Environmental historians have asked important questions and have added to the conversation about how we view the historical past, and what the role and place of nature has been in that understanding. Thus, it is not enough just to know the origin of wheat, as J. H. Fabre challenged us so long ago, but to understand the broader dimensions of food production on human societies and on the natural world over time.


Banner, Stuart. Possessing the Pacific: Land, Settlers, and Indigenous People from Australia to Alaska. Cambridge, MA: Harvard University Press, 2007.Find this resource:

    Crosby, Alfred W., Jr. Ecological Imperialism: The Biological Expansion of Europe, 900–1900. New York: Cambridge University Press, 1986.Find this resource:

      Evans, Sterling. Bound in Twine: The History and Ecology of the Henequen-Wheat Complex for Mexico and the American and Canadian Plains, 1880–1950. College Station: Texas A & M University Press, 2007.Find this resource:

        Funes Monzote, Reinaldo. From Rainforest to Cane Field: An Environmental History since 1492. Translated by Alex Martin. Chapel Hill: University of North Carolina Press, 2008.Find this resource:

          Melville, Elinor G. K. A Plague of Sheep: Environmental Consequences of the Conquest of Mexico. New York: Cambridge University Press, 1994.Find this resource:

            Ponting, Clive. A Green History of the World: The Environment and the Collapse of Great Civilizations. New York: Penguin Books, 1991.Find this resource:

              Radkau, Joachim. Nature and Power: A Global History of the Environment. New York: Cambridge University Press, 2008.Find this resource:

                Simmons, I. G. Global Environmental History. Chicago: University of Chicago Press, 2008.Find this resource:

                  Solbrig, Otto T., and Dorothy J. Solbrig. So Shall You Reap: Farming and Crops in Human Affairs. Washington, DC: Island Press, 1994.Find this resource:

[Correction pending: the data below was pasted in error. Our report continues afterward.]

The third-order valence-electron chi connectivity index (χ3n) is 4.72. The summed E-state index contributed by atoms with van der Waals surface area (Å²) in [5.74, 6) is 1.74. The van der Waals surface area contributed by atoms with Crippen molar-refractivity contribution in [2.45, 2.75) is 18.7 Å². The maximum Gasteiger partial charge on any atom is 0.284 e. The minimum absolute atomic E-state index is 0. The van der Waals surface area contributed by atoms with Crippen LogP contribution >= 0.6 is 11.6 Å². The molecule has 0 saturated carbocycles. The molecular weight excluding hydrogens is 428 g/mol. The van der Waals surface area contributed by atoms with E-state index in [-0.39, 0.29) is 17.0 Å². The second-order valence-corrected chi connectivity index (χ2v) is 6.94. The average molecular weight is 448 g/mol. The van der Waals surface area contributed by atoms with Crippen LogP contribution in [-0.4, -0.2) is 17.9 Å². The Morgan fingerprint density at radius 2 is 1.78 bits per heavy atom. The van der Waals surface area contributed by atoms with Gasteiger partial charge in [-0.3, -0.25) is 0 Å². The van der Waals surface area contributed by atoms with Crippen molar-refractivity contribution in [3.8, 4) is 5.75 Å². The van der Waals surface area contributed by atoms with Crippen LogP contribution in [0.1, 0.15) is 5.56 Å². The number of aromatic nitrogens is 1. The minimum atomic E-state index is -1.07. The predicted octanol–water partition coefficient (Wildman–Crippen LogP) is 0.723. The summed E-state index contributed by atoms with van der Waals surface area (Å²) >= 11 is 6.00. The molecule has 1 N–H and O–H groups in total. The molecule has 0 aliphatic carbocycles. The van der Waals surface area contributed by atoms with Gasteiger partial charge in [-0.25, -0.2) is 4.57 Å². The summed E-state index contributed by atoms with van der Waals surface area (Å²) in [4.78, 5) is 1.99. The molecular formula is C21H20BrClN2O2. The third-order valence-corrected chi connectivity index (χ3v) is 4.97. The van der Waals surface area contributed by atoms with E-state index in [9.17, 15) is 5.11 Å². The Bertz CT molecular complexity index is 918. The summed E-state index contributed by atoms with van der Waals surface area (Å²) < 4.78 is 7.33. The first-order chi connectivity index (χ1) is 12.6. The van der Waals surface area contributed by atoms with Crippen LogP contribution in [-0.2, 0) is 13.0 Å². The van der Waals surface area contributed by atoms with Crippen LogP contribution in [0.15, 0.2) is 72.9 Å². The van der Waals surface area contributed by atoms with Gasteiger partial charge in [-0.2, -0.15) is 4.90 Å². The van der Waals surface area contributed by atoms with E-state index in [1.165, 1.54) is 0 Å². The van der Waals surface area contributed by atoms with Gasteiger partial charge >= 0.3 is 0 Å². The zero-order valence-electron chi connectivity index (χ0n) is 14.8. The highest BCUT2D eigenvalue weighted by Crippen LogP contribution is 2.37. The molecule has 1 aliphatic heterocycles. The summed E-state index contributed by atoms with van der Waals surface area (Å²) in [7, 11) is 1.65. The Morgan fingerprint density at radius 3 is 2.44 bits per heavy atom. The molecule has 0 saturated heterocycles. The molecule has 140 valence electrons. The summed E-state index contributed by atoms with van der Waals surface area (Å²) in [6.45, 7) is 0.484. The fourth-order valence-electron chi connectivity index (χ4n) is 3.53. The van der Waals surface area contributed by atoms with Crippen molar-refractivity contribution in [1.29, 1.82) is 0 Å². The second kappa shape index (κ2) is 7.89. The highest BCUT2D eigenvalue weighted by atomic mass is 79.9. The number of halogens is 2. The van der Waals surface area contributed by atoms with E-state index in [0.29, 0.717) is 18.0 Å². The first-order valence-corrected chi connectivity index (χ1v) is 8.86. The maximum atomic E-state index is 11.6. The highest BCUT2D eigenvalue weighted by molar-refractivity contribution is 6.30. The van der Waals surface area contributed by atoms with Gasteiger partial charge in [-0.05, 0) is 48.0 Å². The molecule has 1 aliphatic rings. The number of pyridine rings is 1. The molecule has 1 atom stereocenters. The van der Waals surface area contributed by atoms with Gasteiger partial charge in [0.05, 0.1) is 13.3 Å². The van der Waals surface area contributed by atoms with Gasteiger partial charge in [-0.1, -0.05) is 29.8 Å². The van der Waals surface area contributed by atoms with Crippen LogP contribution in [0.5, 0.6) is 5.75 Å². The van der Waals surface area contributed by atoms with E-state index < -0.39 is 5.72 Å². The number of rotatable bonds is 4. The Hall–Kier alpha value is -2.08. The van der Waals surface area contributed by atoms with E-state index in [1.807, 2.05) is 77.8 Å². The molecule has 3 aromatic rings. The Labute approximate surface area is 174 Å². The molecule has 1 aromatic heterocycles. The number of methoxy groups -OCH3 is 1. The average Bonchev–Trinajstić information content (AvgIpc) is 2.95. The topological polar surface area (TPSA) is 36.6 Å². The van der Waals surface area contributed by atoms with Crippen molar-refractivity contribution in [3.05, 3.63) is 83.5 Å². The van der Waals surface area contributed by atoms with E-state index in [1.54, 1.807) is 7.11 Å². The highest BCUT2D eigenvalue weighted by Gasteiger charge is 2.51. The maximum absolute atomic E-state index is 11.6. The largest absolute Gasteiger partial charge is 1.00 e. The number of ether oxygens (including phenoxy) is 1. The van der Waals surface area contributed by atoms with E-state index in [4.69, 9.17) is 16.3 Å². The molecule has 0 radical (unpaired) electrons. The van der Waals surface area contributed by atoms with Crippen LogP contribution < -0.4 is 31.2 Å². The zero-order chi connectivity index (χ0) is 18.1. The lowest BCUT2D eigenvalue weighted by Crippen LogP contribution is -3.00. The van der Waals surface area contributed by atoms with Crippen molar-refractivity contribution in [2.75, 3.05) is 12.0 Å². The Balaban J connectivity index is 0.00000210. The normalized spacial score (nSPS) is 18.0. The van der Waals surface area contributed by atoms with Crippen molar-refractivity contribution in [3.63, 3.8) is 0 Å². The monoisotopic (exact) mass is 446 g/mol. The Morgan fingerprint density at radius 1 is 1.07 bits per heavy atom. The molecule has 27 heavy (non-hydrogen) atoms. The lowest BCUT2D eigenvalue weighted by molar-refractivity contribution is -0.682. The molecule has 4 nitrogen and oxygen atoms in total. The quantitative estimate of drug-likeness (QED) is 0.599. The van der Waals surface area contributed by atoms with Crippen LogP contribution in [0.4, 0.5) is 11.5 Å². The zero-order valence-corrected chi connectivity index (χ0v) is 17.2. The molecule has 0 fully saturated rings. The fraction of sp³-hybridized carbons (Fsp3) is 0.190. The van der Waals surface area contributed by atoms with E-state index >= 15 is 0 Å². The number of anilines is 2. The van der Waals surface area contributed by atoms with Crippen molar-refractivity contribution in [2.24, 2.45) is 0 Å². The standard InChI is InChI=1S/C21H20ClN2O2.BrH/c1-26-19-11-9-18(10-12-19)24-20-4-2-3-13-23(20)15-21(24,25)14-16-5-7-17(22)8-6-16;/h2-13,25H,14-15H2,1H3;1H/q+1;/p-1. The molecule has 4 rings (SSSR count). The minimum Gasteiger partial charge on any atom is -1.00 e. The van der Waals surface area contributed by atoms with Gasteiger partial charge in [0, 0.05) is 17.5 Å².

(1.) The author wishes to thank Handbook editor Jeff Pilcher not only for his close attention to editing details here, but also for his wise suggestions on additional sources to consult, and for some very informed and useful ideas on focus and interpretation in this chapter. J. H. Fabre as quoted in John T. Schlebecker, Whereby We Thrive: A History of American Farming, 1607–1972 (Ames: Iowa State University Press, 1975), 1.

                    (2.) The Agriculture History Society in the United States was founded in 1919, and its journal Agricultural History has been publishing articles since 1927. In Europe, rural history continues to enjoy widespread popularity, especially via the British Agricultural History Society (established in 1952) and its journal Agricultural History Review.

                    (3.) For summary and analysis on the origin and development of the field, see Richard White, “American Environmental History: The Development of a New Historical Field,” Pacific Historical Review 54, no. 3 (August 1985): 297–335; Donald Worster, “Doing Environmental History,” in The Ends of the Earth: Perspectives on Modern Environmental History, ed. Donald Worster (Cambridge: Cambridge University Press): 289–307; J. Donald Hughes, “Global Dimensions of Environmental History,” Pacific Historical Review 70, no. 1 (Feb. 2001): 91–101; Richard White, “Environmental History: Watching a Historical Field Mature,” Pacific Historical Review 70, no. 1 (February 2001): 103–111; and J. R. McNeill, “Observations on the Nature and Culture of Environmental History,” Environment and History 42, no. 4 (December 2003): 5–43.

                    (4.) These were the conclusions of an important roundtable panel, “Working Fertile Ground: Environmental and Agricultural History in the New Millennium,” at the Western History Association annual conference in St. Louis, Missouri, on October 12, 2006. Panelists included Claire Strom, Donald Worster, Donald Pisani, Deborah Fitzgerald, Mark Fiege, and Douglas Helms.

                    (5.) Jason Clay, World Agriculture and Environment: A Commodity-by-Commodity Guide to Impacts and Practices (Washington, DC: Island Press, 2004), 2, 3, 13.

                    (6.) I. G. Simmons, Global Environmental History (Chicago: University of Chicago Press, 2008).